Dylan Jones: Discovering Philip Roth

'Roth has written masterpieces at an age when most authors can't string two sentences together'
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The Independent Online

One of the joys of discovering someone relatively late in the day is knowing that you can now immerse yourself in their back catalogue. Imagine only discovering The Beatles in your forties. Or Martin Scorsese. Or Frank Zappa. For me, 2006 will always be the year of Philip Roth, for that very reason. I'd read Portnoy's Complaint as a teenager, and then read Our Gang (the Nixon allegory) in my early thirties. But until last year the Roth oeuvre was as familiar to me as the Fields of Nephilim (the band, not the people).

In an odd sort of a way, I feel perfectly OK about this, as Roth has really only come into his own in the later stages of his career, and far from "doing" a Martin Amis or an Orson Welles, has produced his masterpieces at an age when most authors are wondering why they can no longer string two sentences together. Yes, of course he wrote several masterpieces in his middle youth (the Zuckerman books in particular), but it's as an old man that he's flourished.

For me, Roth is the king of male solipsism, an epic hypochondriac who has analysed and catalogued the American male Jewish experience like no other. Bigger than Updike, more productive than Heller, Pynchon or Wolfe, and less hysterical than Mailer, Roth is the colossus of contemporary American fiction.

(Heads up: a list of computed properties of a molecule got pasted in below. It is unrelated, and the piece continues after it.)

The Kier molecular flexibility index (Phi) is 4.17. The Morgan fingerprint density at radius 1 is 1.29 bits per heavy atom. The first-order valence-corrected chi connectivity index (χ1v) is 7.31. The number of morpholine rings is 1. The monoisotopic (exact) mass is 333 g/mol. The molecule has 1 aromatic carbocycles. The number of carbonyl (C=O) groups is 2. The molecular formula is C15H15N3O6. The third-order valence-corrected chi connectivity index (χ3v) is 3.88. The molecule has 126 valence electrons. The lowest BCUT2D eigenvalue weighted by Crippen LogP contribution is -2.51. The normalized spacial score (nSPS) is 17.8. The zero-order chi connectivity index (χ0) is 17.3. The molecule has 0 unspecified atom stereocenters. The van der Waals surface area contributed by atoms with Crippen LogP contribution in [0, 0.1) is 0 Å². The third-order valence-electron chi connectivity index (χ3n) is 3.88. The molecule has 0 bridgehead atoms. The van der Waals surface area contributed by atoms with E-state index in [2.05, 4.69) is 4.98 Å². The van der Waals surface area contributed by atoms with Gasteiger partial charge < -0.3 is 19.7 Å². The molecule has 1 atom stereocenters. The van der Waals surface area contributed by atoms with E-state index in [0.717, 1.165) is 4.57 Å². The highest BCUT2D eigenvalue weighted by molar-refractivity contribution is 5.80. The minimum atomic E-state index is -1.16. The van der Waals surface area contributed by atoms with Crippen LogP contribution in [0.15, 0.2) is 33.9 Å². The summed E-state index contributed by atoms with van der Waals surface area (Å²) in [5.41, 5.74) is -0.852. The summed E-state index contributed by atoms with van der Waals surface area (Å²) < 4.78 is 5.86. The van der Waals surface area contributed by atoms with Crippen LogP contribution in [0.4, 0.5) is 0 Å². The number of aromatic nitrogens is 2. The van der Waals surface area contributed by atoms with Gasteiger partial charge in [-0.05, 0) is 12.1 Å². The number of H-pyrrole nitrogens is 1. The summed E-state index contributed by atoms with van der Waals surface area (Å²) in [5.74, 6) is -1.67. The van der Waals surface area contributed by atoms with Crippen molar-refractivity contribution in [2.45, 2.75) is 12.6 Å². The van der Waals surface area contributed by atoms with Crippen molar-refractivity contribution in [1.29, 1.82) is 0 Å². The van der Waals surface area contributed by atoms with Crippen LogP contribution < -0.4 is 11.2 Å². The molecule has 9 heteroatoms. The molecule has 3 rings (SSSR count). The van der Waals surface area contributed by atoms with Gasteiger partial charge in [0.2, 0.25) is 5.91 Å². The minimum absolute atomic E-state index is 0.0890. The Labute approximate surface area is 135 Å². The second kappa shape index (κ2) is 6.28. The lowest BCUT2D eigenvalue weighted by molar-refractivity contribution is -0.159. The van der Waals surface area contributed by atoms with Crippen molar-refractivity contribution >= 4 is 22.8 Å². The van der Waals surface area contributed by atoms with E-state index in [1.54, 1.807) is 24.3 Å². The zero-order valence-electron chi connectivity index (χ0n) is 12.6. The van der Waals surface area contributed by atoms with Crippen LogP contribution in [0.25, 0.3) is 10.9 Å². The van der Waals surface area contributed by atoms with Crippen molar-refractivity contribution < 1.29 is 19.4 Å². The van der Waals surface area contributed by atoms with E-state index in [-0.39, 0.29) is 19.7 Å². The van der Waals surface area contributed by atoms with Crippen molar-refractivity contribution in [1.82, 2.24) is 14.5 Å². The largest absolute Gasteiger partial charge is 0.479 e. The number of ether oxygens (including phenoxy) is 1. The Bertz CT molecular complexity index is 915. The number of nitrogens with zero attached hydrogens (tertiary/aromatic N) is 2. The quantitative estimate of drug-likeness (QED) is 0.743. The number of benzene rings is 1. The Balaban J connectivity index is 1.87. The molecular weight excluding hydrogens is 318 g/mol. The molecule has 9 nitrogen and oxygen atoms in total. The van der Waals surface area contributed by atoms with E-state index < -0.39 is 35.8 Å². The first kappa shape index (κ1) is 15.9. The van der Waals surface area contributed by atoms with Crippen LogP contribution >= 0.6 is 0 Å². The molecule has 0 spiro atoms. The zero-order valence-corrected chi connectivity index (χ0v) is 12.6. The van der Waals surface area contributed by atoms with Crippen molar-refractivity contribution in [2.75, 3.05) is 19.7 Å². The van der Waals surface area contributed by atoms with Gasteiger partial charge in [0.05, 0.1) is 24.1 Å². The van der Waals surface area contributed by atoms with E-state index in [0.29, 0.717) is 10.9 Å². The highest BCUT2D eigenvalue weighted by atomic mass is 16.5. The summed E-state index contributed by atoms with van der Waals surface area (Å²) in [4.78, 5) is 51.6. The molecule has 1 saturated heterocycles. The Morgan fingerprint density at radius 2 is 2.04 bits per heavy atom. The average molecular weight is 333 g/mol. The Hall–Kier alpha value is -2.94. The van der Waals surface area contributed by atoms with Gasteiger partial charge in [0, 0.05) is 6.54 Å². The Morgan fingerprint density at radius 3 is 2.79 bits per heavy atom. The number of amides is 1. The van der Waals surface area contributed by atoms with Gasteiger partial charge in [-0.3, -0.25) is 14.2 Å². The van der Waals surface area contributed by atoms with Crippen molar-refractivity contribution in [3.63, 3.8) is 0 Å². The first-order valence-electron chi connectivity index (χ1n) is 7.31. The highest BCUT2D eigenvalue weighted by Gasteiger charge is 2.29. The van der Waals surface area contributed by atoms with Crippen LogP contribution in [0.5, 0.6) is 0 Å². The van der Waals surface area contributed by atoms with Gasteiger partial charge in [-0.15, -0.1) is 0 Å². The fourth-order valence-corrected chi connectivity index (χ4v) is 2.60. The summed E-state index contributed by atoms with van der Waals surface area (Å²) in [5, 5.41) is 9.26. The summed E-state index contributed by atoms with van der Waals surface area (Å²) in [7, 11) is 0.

So far this year, I have read The Breast, The Great American Novel, Shop Talk, The Prague Orgy, Patrimony, American Pastoral, I Married a Communist, The Plot Against America and Everyman. I remember reading John Irving when I was younger, and thinking that - at his best - he had the ability to describe just how fragile life is, and the best American 20th-century novelists have all, at some time in their careers, had the same knack.

Last year's Everyman, essentially a study of approaching death, distilled this art further. While not having the fireside manner of Patrimony (a great book), Everyman feels grand - it is grand - while also reading as though Roth knocked it off in a few afternoons (and that isn't a criticism by the way).

So I have a big year ahead of me, a year that's going to be filled with the likes of Sabbath's Theatre, The Human Stain and My Life as a Man.

And, to balance the books, and to show that I haven't lost the common touch, I think I'm going to explore the work of Jean Michel Jarre. I gather his third album is quite special.

Dylan Jones is the editor of GQ